The restoration of morality in Russia has been a major theme of the reformers sincePerestroika began. Although this theme is often ignored in the Western press, it lies at the heart of the “revolution of the spirit” which we have witnessed in Russia and Eastern Europe in recent years. Alexander Yakovlev, generally acknowledged to be the inventor of Glasnost, put it this way: “The final essence of the reforms set in motion by the April 1985 plenum is the restoration of morality….Life has painfully and obstinately brought home to us that political and economic successes are ephemeral, whereas man is eternal and his moral values are imperishable….Education in the meaning of the dignity of man is probably one of the most urgent tasks. It is inseparable from the notion of consciousness and the yearning for self-fulfillment, to fill one’s life with spiritual content” (Source: Basile Kerblay, Gorbachev’s Russia, p. 89).
This same perception is evident among key Russian educators. Dr. Pavel J. Sarkisov, Rector of the prestigious Mendeleev Institute of Chemical Technology in Moscow, recently argued that it is essential to meld the skills of moral reasoning with the technical training provided to scientists. In his judgment, it was the nuclear explosion at Chernobyl which opened everyone’s eyes. “In Russia we don’t have the educational system that you have in an American liberal arts college. We prepare specialists in narrow areas of specialization….But we are trying to increase the breadth of education to include business training and to make more room for the humanities. This direction in Russia now is called the humanization of technical education….It is hoped that through this we will educate a more well-rounded student; a better, more ethical businessman; a scientist with a broader world view” (Source: Insights on Global Ethics Newsletter, July 1993, p. 1).
The Response of the West
In light of these desires to reform Russian society and overhaul its educational system, what has been the response of the West? Professor Suzanne Massie, a Fellow of the Harvard University Russian Research Center, accurately summarized it in these words: “During 20 years of regular visits to the old Soviet Union, I read daily vilifications of the United States. The propaganda campaign failed…. What the Communists failed to do in 74 years, we accomplished in three. Today Russians identify us with the “money disease” that has swept their country, bringing greed and crime in its wake,…How did we manage to do this?….It lies in an obsession with economics that often make us seem more Marxist than the Soviets ever were….In espousing “the market economy as panacea for all of Russia’s woes, we dismiss the Russians’ passionate search for identity, their striving for the spiritual and the gathering strength of religion” (Source:Washington Post op-ed, December 31, 1993, p. A21).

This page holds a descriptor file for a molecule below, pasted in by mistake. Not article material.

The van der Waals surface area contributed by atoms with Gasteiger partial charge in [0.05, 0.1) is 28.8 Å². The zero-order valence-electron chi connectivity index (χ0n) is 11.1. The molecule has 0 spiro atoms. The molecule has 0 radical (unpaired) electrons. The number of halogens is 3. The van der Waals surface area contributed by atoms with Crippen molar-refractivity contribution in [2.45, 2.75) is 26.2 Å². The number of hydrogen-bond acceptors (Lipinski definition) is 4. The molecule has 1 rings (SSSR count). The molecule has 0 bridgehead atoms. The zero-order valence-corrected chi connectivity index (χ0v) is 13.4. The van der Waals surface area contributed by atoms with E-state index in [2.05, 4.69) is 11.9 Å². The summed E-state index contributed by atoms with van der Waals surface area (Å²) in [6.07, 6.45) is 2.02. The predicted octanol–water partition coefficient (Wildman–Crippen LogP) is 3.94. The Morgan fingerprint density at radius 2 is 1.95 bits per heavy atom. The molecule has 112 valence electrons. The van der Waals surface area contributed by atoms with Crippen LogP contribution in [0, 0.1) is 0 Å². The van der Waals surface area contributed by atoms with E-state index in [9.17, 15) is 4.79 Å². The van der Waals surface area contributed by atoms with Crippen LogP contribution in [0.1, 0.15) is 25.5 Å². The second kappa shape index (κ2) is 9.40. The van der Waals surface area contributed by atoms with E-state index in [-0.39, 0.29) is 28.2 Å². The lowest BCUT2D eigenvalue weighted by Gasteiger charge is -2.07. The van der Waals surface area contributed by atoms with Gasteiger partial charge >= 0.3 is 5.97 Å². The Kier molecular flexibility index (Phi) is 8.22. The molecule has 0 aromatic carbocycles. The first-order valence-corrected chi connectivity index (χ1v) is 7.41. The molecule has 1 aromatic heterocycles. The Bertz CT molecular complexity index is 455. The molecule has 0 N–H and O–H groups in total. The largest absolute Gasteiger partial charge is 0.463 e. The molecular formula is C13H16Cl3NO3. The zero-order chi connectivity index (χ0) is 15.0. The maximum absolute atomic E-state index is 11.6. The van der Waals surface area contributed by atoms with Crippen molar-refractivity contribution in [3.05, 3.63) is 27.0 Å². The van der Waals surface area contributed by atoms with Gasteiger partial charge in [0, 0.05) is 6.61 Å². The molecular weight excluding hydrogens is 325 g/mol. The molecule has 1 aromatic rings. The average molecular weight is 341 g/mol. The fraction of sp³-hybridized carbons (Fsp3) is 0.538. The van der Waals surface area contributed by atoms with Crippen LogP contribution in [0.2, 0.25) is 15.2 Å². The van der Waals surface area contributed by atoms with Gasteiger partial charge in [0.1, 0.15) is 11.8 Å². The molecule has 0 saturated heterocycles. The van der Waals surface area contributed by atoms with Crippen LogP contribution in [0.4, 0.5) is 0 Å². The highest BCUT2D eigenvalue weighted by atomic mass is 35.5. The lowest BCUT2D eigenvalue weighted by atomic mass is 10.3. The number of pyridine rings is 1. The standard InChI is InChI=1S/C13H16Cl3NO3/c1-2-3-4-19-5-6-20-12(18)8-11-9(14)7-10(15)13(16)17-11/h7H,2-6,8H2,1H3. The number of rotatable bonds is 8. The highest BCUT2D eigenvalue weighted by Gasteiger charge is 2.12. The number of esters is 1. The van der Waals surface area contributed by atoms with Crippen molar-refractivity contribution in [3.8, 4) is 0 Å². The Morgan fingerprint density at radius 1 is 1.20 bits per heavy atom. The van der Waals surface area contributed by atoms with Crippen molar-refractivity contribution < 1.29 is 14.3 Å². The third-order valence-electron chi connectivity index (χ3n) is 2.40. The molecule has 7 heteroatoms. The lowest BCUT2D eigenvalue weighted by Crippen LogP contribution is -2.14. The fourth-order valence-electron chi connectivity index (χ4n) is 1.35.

The Post-Communist Transition
The difficult struggles which Russia is experiencing now should not deter us in our efforts to build mutually beneficial partnerships. The daily news reports can be very discouraging, but we must not forget the unprecedented nature of this transition of a post-Communist society. Dr. Zbigniew Brzezinski, President Jimmy Carter’s National Security Advisor and currently a professor at The Johns Hopkins’ School of Advanced International Studies, put it this way. “The postcommunist transition currently affects several hundred million people. It is being undertaken, by necessity, without either a guiding concept or an exemplary model. The postcommunist reformers are, in effect, pioneers in virgin territory. No major study of contemporary economics or of comparative politics contains any systematic analysis or prescription of how to transform a statist, initially revolutionary and later corrupt totalitarian system into a pluralistic democracy based on a free market system. As a clever observer once put it, there are recipes for making an omelet out of eggs but no recipe for making eggs out of an omelet. And so far there is also no actual model – that is, no precedent of relevant historical experience – on which to base a comprehensive, long-term policy for a successful transformation” (Source: Brzezinski, Out of Control: Global Turmoil on the Eve of the 21st Century, pp. 167-8).
And Back in the U.S….
These sobering remarks highlight the critical nature of the changes which Russia is undergoing, changes which affect the basic structure of future Russian society. Their crisis is plainly evident. Yet we are experiencing a similar crisis in this country, but, as Neil Postman has observed, we have not fully realized it because “we are amusing ourselves to death.” I am convinced that the West has much to learn from the countries of Eastern Europe and the former Soviet Union. The big question is this: do we have the eyes to see what is unfolding before us?